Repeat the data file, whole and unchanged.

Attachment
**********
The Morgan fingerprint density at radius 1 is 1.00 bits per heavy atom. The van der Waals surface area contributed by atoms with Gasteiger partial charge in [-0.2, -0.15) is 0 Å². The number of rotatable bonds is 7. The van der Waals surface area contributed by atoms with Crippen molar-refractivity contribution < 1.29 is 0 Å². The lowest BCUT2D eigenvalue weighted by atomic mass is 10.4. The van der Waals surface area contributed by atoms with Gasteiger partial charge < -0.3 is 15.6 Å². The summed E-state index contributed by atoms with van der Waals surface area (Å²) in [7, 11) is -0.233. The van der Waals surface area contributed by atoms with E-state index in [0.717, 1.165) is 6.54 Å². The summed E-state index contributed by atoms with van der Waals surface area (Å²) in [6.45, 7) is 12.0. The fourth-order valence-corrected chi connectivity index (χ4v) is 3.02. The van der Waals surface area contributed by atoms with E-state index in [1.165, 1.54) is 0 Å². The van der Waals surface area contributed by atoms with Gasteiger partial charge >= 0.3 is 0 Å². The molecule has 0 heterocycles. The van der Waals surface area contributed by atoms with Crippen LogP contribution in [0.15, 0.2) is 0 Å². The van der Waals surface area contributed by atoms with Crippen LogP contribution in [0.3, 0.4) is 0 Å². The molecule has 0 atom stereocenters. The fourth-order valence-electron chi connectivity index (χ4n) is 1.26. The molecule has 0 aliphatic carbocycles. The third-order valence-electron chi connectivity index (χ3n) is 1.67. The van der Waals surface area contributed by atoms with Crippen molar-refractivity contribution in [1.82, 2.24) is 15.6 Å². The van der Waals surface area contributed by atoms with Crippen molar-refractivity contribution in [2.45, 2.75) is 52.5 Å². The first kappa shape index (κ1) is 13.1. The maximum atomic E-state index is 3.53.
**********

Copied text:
The Morgan fingerprint density at radius 1 is 1.00 bits per heavy atom. The van der Waals surface area contributed by atoms with Gasteiger partial charge in [-0.2, -0.15) is 0 Å². The number of rotatable bonds is 7. The van der Waals surface area contributed by atoms with Crippen molar-refractivity contribution < 1.29 is 0 Å². The lowest BCUT2D eigenvalue weighted by atomic mass is 10.4. The van der Waals surface area contributed by atoms with Gasteiger partial charge < -0.3 is 15.6 Å². The summed E-state index contributed by atoms with van der Waals surface area (Å²) in [7, 11) is -0.233. The van der Waals surface area contributed by atoms with E-state index in [0.717, 1.165) is 6.54 Å². The summed E-state index contributed by atoms with van der Waals surface area (Å²) in [6.45, 7) is 12.0. The fourth-order valence-corrected chi connectivity index (χ4v) is 3.02. The van der Waals surface area contributed by atoms with E-state index in [1.165, 1.54) is 0 Å². The van der Waals surface area contributed by atoms with Gasteiger partial charge >= 0.3 is 0 Å². The molecule has 0 heterocycles. The van der Waals surface area contributed by atoms with Crippen LogP contribution in [0.15, 0.2) is 0 Å². The van der Waals surface area contributed by atoms with Crippen LogP contribution in [0.3, 0.4) is 0 Å². The molecule has 0 atom stereocenters. The fourth-order valence-electron chi connectivity index (χ4n) is 1.26. The molecule has 0 aliphatic carbocycles. The third-order valence-electron chi connectivity index (χ3n) is 1.67. The van der Waals surface area contributed by atoms with Crippen molar-refractivity contribution in [1.82, 2.24) is 15.6 Å². The van der Waals surface area contributed by atoms with Crippen molar-refractivity contribution in [2.45, 2.75) is 52.5 Å². The first kappa shape index (κ1) is 13.1. The maximum atomic E-state index is 3.53.